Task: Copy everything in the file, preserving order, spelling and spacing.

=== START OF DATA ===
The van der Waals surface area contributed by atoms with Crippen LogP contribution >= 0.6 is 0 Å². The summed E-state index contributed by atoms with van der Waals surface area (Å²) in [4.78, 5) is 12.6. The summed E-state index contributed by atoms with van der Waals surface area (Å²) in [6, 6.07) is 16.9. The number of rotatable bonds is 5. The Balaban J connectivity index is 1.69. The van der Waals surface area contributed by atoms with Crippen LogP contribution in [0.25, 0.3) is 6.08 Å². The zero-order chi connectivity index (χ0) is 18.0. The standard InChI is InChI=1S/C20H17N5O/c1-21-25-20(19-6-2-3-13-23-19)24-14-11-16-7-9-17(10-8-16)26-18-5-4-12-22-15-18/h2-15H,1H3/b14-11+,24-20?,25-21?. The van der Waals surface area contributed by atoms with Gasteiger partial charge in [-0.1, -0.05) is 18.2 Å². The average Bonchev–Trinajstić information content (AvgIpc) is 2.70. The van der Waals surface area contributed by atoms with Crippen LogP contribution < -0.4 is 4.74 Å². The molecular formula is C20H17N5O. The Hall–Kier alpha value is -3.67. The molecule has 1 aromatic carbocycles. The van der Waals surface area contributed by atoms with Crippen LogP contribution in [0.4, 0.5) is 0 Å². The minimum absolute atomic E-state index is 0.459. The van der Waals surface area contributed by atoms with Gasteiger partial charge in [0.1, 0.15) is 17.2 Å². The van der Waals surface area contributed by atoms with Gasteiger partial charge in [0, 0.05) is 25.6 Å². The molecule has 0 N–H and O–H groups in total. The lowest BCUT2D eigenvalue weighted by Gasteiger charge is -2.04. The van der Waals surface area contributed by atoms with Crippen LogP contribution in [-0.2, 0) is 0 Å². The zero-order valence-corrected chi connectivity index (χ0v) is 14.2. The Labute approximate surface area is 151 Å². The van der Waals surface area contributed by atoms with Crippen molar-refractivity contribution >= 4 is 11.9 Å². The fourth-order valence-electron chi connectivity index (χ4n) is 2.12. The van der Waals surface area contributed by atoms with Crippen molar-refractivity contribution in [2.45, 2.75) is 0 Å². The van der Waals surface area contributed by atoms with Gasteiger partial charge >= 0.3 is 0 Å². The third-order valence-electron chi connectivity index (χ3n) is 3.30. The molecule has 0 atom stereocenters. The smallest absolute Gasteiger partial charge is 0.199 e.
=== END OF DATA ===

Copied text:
The van der Waals surface area contributed by atoms with Crippen LogP contribution >= 0.6 is 0 Å². The summed E-state index contributed by atoms with van der Waals surface area (Å²) in [4.78, 5) is 12.6. The summed E-state index contributed by atoms with van der Waals surface area (Å²) in [6, 6.07) is 16.9. The number of rotatable bonds is 5. The Balaban J connectivity index is 1.69. The van der Waals surface area contributed by atoms with Crippen LogP contribution in [0.25, 0.3) is 6.08 Å². The zero-order chi connectivity index (χ0) is 18.0. The standard InChI is InChI=1S/C20H17N5O/c1-21-25-20(19-6-2-3-13-23-19)24-14-11-16-7-9-17(10-8-16)26-18-5-4-12-22-15-18/h2-15H,1H3/b14-11+,24-20?,25-21?. The van der Waals surface area contributed by atoms with Gasteiger partial charge in [-0.1, -0.05) is 18.2 Å². The average Bonchev–Trinajstić information content (AvgIpc) is 2.70. The van der Waals surface area contributed by atoms with Crippen LogP contribution < -0.4 is 4.74 Å². The molecular formula is C20H17N5O. The Hall–Kier alpha value is -3.67. The molecule has 1 aromatic carbocycles. The van der Waals surface area contributed by atoms with Crippen LogP contribution in [0.4, 0.5) is 0 Å². The minimum absolute atomic E-state index is 0.459. The van der Waals surface area contributed by atoms with Gasteiger partial charge in [0.1, 0.15) is 17.2 Å². The van der Waals surface area contributed by atoms with Gasteiger partial charge in [0, 0.05) is 25.6 Å². The molecule has 0 N–H and O–H groups in total. The lowest BCUT2D eigenvalue weighted by Gasteiger charge is -2.04. The van der Waals surface area contributed by atoms with Crippen LogP contribution in [-0.2, 0) is 0 Å². The zero-order valence-corrected chi connectivity index (χ0v) is 14.2. The Labute approximate surface area is 151 Å². The van der Waals surface area contributed by atoms with Crippen molar-refractivity contribution >= 4 is 11.9 Å². The fourth-order valence-electron chi connectivity index (χ4n) is 2.12. The van der Waals surface area contributed by atoms with Crippen molar-refractivity contribution in [2.45, 2.75) is 0 Å². The van der Waals surface area contributed by atoms with Gasteiger partial charge >= 0.3 is 0 Å². The third-order valence-electron chi connectivity index (χ3n) is 3.30. The molecule has 0 atom stereocenters. The smallest absolute Gasteiger partial charge is 0.199 e.